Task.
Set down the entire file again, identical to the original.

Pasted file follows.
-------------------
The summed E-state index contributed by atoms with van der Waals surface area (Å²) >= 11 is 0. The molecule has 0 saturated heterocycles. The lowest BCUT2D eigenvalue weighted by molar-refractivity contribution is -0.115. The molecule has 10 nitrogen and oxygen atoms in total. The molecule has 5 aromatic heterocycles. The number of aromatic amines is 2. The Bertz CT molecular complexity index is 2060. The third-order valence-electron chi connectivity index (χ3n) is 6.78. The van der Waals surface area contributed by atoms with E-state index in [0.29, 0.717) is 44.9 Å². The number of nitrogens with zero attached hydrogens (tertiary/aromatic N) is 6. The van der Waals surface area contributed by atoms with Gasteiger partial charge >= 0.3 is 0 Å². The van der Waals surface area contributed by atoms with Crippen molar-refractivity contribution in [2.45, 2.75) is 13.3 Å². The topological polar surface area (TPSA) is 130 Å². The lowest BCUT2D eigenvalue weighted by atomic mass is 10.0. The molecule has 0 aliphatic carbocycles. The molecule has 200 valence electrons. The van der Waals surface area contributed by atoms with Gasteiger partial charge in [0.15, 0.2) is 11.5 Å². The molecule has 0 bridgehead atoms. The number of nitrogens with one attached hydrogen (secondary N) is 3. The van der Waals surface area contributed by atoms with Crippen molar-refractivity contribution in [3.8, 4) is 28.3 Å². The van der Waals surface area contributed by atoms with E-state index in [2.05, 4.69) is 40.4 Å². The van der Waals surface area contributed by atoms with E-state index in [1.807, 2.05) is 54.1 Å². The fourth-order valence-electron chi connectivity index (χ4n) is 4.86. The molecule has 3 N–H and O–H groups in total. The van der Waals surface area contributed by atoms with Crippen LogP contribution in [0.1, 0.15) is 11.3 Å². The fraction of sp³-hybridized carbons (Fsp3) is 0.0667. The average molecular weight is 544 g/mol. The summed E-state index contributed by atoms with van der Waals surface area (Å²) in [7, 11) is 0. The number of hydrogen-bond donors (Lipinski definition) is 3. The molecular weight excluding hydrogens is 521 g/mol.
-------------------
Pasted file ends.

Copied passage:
The summed E-state index contributed by atoms with van der Waals surface area (Å²) >= 11 is 0. The molecule has 0 saturated heterocycles. The lowest BCUT2D eigenvalue weighted by molar-refractivity contribution is -0.115. The molecule has 10 nitrogen and oxygen atoms in total. The molecule has 5 aromatic heterocycles. The number of aromatic amines is 2. The Bertz CT molecular complexity index is 2060. The third-order valence-electron chi connectivity index (χ3n) is 6.78. The van der Waals surface area contributed by atoms with E-state index in [0.29, 0.717) is 44.9 Å². The number of nitrogens with zero attached hydrogens (tertiary/aromatic N) is 6. The van der Waals surface area contributed by atoms with Gasteiger partial charge >= 0.3 is 0 Å². The van der Waals surface area contributed by atoms with Crippen molar-refractivity contribution in [2.45, 2.75) is 13.3 Å². The topological polar surface area (TPSA) is 130 Å². The lowest BCUT2D eigenvalue weighted by atomic mass is 10.0. The molecule has 0 aliphatic carbocycles. The molecule has 200 valence electrons. The van der Waals surface area contributed by atoms with Gasteiger partial charge in [0.15, 0.2) is 11.5 Å². The molecule has 0 bridgehead atoms. The number of nitrogens with one attached hydrogen (secondary N) is 3. The van der Waals surface area contributed by atoms with Crippen molar-refractivity contribution in [3.8, 4) is 28.3 Å². The van der Waals surface area contributed by atoms with E-state index in [2.05, 4.69) is 40.4 Å². The van der Waals surface area contributed by atoms with E-state index in [1.807, 2.05) is 54.1 Å². The fourth-order valence-electron chi connectivity index (χ4n) is 4.86. The molecule has 3 N–H and O–H groups in total. The van der Waals surface area contributed by atoms with Crippen LogP contribution in [0.1, 0.15) is 11.3 Å². The fraction of sp³-hybridized carbons (Fsp3) is 0.0667. The average molecular weight is 544 g/mol. The summed E-state index contributed by atoms with van der Waals surface area (Å²) in [7, 11) is 0. The number of hydrogen-bond donors (Lipinski definition) is 3. The molecular weight excluding hydrogens is 521 g/mol.